The Joy Luck Club
Revision as of 16:17, 24 September 2012 by Mdickens
- 1 About the Author
- 2 Other works by Amy Tan
- 3 Novels featuring Chinese Culture and History
- 4 Novels featuring Chinese-American Families
- 5 First-Generation, Second-Generation and other Immigrant Stories
- 6 Novels featuring Mothers and Daughters
- 7 Nonfiction featuring Chinese Culture and History
- 8 San Francisco
- 9 Feature Films
- 10 For Children
- 11 External Links
About the Author
Other works by Amy Tan
- The Bonesetter's Daughter
- The Hundred Secret Senses
- The Kitchen's God's Wife
- Saving Fish from Drowning
- The Chinese Siamese Cat (adapted into the television series Sagwa, The Chinese Siamese Cat)
Novels featuring Chinese Culture and History
- The Red Chamber by Pauline Chen - An epic reimagining of the Chinese classic "Dream of the Red Chamber" is set against a backdrop of eighteenth-century Beijing and follows the intersecting lives of three women, including orphaned Daiyu, who becomes tangled in a web of intrigue with ties to the Emperor's Palace.
Novels featuring Chinese-American Families
- Mona In the Promised Land by Gish Jen
- The Woman Warrior: Memoirs of a Girhood Among Ghosts by Maxine Hong Kingston.
First-Generation, Second-Generation and other Immigrant Stories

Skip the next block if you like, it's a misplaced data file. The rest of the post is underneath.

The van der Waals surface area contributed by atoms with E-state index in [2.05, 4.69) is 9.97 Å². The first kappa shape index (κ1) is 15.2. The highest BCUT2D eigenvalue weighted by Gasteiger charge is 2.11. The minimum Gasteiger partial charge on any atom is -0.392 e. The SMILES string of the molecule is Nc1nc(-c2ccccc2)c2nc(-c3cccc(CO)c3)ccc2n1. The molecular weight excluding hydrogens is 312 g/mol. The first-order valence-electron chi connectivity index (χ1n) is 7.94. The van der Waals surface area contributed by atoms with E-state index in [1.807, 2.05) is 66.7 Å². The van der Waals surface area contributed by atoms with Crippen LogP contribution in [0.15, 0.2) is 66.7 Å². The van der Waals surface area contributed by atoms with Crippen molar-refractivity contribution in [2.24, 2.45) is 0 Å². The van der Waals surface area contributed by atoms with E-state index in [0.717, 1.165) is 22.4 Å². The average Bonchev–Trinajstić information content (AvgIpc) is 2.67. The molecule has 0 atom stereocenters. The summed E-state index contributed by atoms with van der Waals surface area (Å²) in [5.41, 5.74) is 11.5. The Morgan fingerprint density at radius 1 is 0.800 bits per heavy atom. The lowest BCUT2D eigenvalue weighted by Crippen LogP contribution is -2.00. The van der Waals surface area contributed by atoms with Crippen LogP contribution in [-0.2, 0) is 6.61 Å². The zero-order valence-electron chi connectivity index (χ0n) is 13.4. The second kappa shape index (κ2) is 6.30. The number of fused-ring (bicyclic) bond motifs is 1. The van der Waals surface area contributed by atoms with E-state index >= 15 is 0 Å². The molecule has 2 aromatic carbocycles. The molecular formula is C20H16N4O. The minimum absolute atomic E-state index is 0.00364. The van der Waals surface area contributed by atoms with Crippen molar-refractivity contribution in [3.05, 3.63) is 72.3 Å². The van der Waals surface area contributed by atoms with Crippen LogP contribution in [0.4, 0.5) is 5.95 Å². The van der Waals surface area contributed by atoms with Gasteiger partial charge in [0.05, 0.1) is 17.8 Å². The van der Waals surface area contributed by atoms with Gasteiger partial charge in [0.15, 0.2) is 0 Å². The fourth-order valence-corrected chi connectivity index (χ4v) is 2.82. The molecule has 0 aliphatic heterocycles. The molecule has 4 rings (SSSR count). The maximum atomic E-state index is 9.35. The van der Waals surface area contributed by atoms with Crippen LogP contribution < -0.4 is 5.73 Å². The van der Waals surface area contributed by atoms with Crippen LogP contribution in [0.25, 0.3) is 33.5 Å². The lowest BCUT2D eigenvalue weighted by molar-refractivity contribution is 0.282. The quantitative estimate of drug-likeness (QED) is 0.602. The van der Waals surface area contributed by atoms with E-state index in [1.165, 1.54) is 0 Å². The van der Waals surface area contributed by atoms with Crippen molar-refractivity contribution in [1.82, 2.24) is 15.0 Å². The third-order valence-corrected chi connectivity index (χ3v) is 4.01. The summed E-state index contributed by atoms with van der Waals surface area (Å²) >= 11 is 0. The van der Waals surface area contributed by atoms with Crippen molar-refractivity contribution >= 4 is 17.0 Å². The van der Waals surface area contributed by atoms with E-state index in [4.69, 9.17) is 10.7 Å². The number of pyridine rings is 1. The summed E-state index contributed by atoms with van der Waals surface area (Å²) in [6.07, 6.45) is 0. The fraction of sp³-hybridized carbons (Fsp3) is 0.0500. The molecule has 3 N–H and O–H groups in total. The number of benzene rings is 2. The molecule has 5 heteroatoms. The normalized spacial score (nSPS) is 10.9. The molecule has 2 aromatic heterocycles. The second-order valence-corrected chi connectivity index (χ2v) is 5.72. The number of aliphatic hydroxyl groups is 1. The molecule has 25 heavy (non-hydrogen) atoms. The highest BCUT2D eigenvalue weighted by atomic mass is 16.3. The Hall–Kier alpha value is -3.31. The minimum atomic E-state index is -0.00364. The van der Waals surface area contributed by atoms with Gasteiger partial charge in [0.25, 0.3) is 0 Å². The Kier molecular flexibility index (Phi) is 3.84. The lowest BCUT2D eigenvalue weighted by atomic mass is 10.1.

Novels featuring Mothers and Daughters
- The Language of Flowers by Vanessa Diffenbaugh
- Everything Will Be All Right by Tessa Hadley
- Divine Secrets of the Ya-Ya Sisterhood by Rebecca Wells
Nonfiction featuring Chinese Culture and History
- Wild Swans: Three Daughters of China by Jung Chang - The story of three generations in twentieth-century China, describing the life of the author's grandmother, a warlord's concubine; her mother, a member of the Communist elite, and the family's experiences during the Cultural Revolution.
- In the Year of the Boar and Jackie Robinson by Bette Bao Lord.
- The NEA's Big Read website has a Reader's Guide and more information about the book and the author.
- The Chinese in California: San Francisco's Chinatown An introduction to San Francisco's Chinatown on the Library of Congress website